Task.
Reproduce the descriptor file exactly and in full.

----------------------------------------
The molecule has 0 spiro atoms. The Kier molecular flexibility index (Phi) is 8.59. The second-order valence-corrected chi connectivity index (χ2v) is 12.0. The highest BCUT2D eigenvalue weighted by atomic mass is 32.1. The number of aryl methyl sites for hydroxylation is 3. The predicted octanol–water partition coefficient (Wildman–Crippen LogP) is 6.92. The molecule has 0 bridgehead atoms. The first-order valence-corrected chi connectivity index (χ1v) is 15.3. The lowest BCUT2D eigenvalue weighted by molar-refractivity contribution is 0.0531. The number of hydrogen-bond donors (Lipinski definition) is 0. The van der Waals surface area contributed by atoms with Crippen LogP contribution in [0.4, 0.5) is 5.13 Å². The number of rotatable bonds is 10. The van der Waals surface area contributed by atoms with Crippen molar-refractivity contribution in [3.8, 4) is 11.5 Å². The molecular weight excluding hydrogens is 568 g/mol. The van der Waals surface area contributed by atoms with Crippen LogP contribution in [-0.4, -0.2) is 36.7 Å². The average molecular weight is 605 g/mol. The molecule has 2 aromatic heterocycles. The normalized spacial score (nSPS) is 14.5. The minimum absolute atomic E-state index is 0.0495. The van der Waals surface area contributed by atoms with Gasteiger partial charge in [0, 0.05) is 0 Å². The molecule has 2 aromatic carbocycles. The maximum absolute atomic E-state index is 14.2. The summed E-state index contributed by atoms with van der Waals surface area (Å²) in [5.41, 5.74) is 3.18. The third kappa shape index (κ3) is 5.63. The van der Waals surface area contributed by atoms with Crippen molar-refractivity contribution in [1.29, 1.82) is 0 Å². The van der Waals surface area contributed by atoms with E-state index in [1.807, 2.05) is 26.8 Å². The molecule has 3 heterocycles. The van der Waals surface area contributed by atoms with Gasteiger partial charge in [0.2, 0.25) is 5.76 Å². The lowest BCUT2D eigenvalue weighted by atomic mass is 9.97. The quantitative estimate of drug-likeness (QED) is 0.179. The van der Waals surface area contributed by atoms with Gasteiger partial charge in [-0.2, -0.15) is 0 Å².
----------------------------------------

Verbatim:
The molecule has 0 spiro atoms. The Kier molecular flexibility index (Phi) is 8.59. The second-order valence-corrected chi connectivity index (χ2v) is 12.0. The highest BCUT2D eigenvalue weighted by atomic mass is 32.1. The number of aryl methyl sites for hydroxylation is 3. The predicted octanol–water partition coefficient (Wildman–Crippen LogP) is 6.92. The molecule has 0 bridgehead atoms. The first-order valence-corrected chi connectivity index (χ1v) is 15.3. The lowest BCUT2D eigenvalue weighted by molar-refractivity contribution is 0.0531. The number of hydrogen-bond donors (Lipinski definition) is 0. The van der Waals surface area contributed by atoms with Crippen LogP contribution in [0.4, 0.5) is 5.13 Å². The number of rotatable bonds is 10. The van der Waals surface area contributed by atoms with Crippen molar-refractivity contribution in [3.8, 4) is 11.5 Å². The molecular weight excluding hydrogens is 568 g/mol. The van der Waals surface area contributed by atoms with Crippen LogP contribution in [-0.4, -0.2) is 36.7 Å². The average molecular weight is 605 g/mol. The molecule has 2 aromatic heterocycles. The normalized spacial score (nSPS) is 14.5. The minimum absolute atomic E-state index is 0.0495. The van der Waals surface area contributed by atoms with Gasteiger partial charge in [0, 0.05) is 0 Å². The molecule has 2 aromatic carbocycles. The maximum absolute atomic E-state index is 14.2. The summed E-state index contributed by atoms with van der Waals surface area (Å²) in [5.41, 5.74) is 3.18. The third kappa shape index (κ3) is 5.63. The van der Waals surface area contributed by atoms with Crippen molar-refractivity contribution in [1.29, 1.82) is 0 Å². The van der Waals surface area contributed by atoms with E-state index in [1.807, 2.05) is 26.8 Å². The molecule has 3 heterocycles. The van der Waals surface area contributed by atoms with Gasteiger partial charge in [0.2, 0.25) is 5.76 Å². The lowest BCUT2D eigenvalue weighted by atomic mass is 9.97. The quantitative estimate of drug-likeness (QED) is 0.179. The van der Waals surface area contributed by atoms with Gasteiger partial charge in [-0.2, -0.15) is 0 Å².